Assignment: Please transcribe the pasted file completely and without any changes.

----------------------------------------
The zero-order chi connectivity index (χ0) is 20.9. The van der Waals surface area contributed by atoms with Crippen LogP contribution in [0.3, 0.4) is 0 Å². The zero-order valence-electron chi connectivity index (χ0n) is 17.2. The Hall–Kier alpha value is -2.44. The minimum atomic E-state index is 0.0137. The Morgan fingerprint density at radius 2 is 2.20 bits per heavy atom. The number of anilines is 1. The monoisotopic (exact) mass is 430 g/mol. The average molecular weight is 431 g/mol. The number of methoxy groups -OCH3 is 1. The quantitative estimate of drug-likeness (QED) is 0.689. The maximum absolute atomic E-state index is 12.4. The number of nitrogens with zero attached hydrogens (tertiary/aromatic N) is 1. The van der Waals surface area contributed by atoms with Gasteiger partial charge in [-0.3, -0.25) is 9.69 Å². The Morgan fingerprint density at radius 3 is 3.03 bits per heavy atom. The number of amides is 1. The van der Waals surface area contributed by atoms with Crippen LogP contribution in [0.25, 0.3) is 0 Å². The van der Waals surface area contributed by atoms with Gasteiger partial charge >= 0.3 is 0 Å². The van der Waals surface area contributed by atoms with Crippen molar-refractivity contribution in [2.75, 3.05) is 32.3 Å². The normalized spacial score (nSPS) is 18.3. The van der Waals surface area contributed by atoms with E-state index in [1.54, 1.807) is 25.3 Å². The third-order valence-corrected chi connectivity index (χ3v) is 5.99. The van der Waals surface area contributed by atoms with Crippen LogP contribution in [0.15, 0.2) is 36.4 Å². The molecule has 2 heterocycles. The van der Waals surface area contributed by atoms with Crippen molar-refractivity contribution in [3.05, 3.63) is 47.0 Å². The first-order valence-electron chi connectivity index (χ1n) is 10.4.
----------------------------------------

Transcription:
The zero-order chi connectivity index (χ0) is 20.9. The van der Waals surface area contributed by atoms with Crippen LogP contribution in [0.3, 0.4) is 0 Å². The zero-order valence-electron chi connectivity index (χ0n) is 17.2. The Hall–Kier alpha value is -2.44. The minimum atomic E-state index is 0.0137. The Morgan fingerprint density at radius 2 is 2.20 bits per heavy atom. The number of anilines is 1. The monoisotopic (exact) mass is 430 g/mol. The average molecular weight is 431 g/mol. The number of methoxy groups -OCH3 is 1. The quantitative estimate of drug-likeness (QED) is 0.689. The maximum absolute atomic E-state index is 12.4. The number of nitrogens with zero attached hydrogens (tertiary/aromatic N) is 1. The van der Waals surface area contributed by atoms with Gasteiger partial charge in [-0.3, -0.25) is 9.69 Å². The Morgan fingerprint density at radius 3 is 3.03 bits per heavy atom. The number of amides is 1. The van der Waals surface area contributed by atoms with Crippen LogP contribution in [0.25, 0.3) is 0 Å². The van der Waals surface area contributed by atoms with Gasteiger partial charge >= 0.3 is 0 Å². The van der Waals surface area contributed by atoms with Crippen molar-refractivity contribution in [2.75, 3.05) is 32.3 Å². The normalized spacial score (nSPS) is 18.3. The van der Waals surface area contributed by atoms with E-state index in [1.54, 1.807) is 25.3 Å². The third-order valence-corrected chi connectivity index (χ3v) is 5.99. The van der Waals surface area contributed by atoms with Crippen LogP contribution in [0.15, 0.2) is 36.4 Å². The molecule has 2 heterocycles. The van der Waals surface area contributed by atoms with Crippen molar-refractivity contribution in [3.05, 3.63) is 47.0 Å². The first-order valence-electron chi connectivity index (χ1n) is 10.4.